Overview

Funnels get results, but for a lot of people building funnels is a soul-destroying journey of failure.

This week my podcast guest is Connie Pak. Connie helps online entrepreneurs build funnels which get results. 

Now - A lot of people say that - but I know it to be true of Connie - because I know who she works for and they told me it was true. 

So I had to have her on the show and spill the beans for you. Want to drive more sales online - buckle up and settle in.

About Connie

Connie Pak has been a successful entrepreneur and marketing strategist for over 10 years. Her passion and calling specifically as a marketing strategist comes from understanding the pains of business owners who are juggling to keep up with the changing marketing technology and strategies as well as leading & operating your business. 

he works closely with 6 and 7 Figure businesses to bring their visions to life with simple automated marketing systems. And she is here to serve entrepreneurs who are serious about scaling their business and passionate about sharing their message with the world.  

Website: conniejpak.com 

Free Gift: https://conniejpak.com/starterkit

Youtube: youtube.com/conniejpak

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Automatic Audio Transcription

Everything is solved with funds from cameras to courses, funnels get results, but for a lot of people, building files is a soul destroying journey of failure. This week, my guest is Connie Pak.

Connie helps online entrepreneurs build funds which get results. No, I know what you're thinking. A lot of people say that. But I know this to be true of Connie because I know who she works for. And they told me it was true. So I had to have her on the show and spill the beans for you. Want to drive more sales online than buckle up and settle in. Hi there. And welcome back to Amplify the Digital Marketing Entrepreneur podcast.

I'm Bob Gentle. And every week I'm joined by amazing people who share what makes their business work, people like Connie. So if you're new to the show, take a second right now to subscribe so you don't miss new episodes and you can grab some of them, many older shows once you're done with this one. Don't forget as well. You can join my Facebook community, just visit, amplify me, form forward, slash insiders, and you'll be taken right there before I go any further clubhouses here.

I can't ignore it any longer. You're on clubhouse. I'm on clubhouse. And I would like to hang out with you. So hunt me down on clubhouse, find me at Bob just like everywhere else and connect with me. I'm going to start playing with clubhouse and you can show me how it works.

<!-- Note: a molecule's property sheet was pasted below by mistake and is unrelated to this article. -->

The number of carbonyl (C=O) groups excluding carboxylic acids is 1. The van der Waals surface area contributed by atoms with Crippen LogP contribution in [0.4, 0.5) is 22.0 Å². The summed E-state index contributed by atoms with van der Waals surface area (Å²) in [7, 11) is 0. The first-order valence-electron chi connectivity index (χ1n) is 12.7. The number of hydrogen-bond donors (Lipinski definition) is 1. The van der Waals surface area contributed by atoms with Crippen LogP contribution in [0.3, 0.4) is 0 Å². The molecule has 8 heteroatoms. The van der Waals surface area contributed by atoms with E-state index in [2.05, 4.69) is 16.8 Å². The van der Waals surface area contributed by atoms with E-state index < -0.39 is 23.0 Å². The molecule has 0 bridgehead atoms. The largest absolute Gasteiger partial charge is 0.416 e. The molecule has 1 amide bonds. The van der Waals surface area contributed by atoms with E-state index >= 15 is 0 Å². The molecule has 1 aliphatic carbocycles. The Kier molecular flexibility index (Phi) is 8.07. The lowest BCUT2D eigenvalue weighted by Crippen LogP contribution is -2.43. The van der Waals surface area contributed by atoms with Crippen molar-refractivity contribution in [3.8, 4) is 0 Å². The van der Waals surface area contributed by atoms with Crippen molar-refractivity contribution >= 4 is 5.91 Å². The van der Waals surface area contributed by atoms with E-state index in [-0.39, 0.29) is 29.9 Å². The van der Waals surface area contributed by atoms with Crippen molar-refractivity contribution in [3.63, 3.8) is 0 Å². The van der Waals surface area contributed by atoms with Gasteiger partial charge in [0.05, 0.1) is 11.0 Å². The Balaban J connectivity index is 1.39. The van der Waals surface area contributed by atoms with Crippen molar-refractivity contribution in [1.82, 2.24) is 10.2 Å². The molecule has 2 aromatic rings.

So I'll see you in there. So welcome along. And let's meet Connie. So this week, I'm really excited to speak to Connie. Connie has been recommended to me by a very good friend, Lauren Davis, who never gets things wrong. She knows people. She knows people inside out.

And Connie, I'm speaking to you after having tried to launch something myself, and it didn't go the way I want it. So I'm super excited to speak to you because you helped people launch things, right. Connie, welcome to the show.

Yeah, thanks, Bob. Thanks for having me.

So for the people who don't know you, who haven't had the pleasure of being able to do a little bit of research like I have, why don't you tell us a little bit about who you are, where you are and what it is you do?

Um, well, I am. I live in Southern California. I'm the next city over from Disneyland. It's always the easy way for people to know I am a mom. I have two young kids, eight and three.

I have together with my husband for a total of twenty years, but married for thirteen. And I am a marketing agency owner. I help a lot of high six figure, seven figure clients really to have a more simpler online presence and or if they had a very solid offline presence to really create that online presence for them. So helping to to get more visibility, more sales or more revenue through another channel.

So when you say business owner or business owners are not the same, there's business owners that own McDonald's franchises and then there's business owners that run airlines. And then there's the kind of people that you work with. How would you define the kind of people you work with? What do they have in common?

That is a good question. So I have if I were to break it down, I have three main types of customers. I mean, they service about fifty percent of my customers are in the personal branding space. And so they are either coaches, consultants, trainers, and they have had maybe a lot of success just through speaking through their networks. And they really just need to get their online presence a little bit more streamlined. Like I like having a clear customer journey into their their ecosystem.

And then about twenty five percent, what I would say is commerce. And that comes from a little bit of my background in ICOM. And with e commerce, it would be businesses and brands that have done amazing and retail like in stores, and they just don't really have an online strategy. And then the last would be brick and mortar businesses who are offering services like, for example, whether it's roofing, solar or basement waterproofing type services and helping them finding more ways to using Facebook ads and other methods to get new clients and new customers into their ecosystem as well.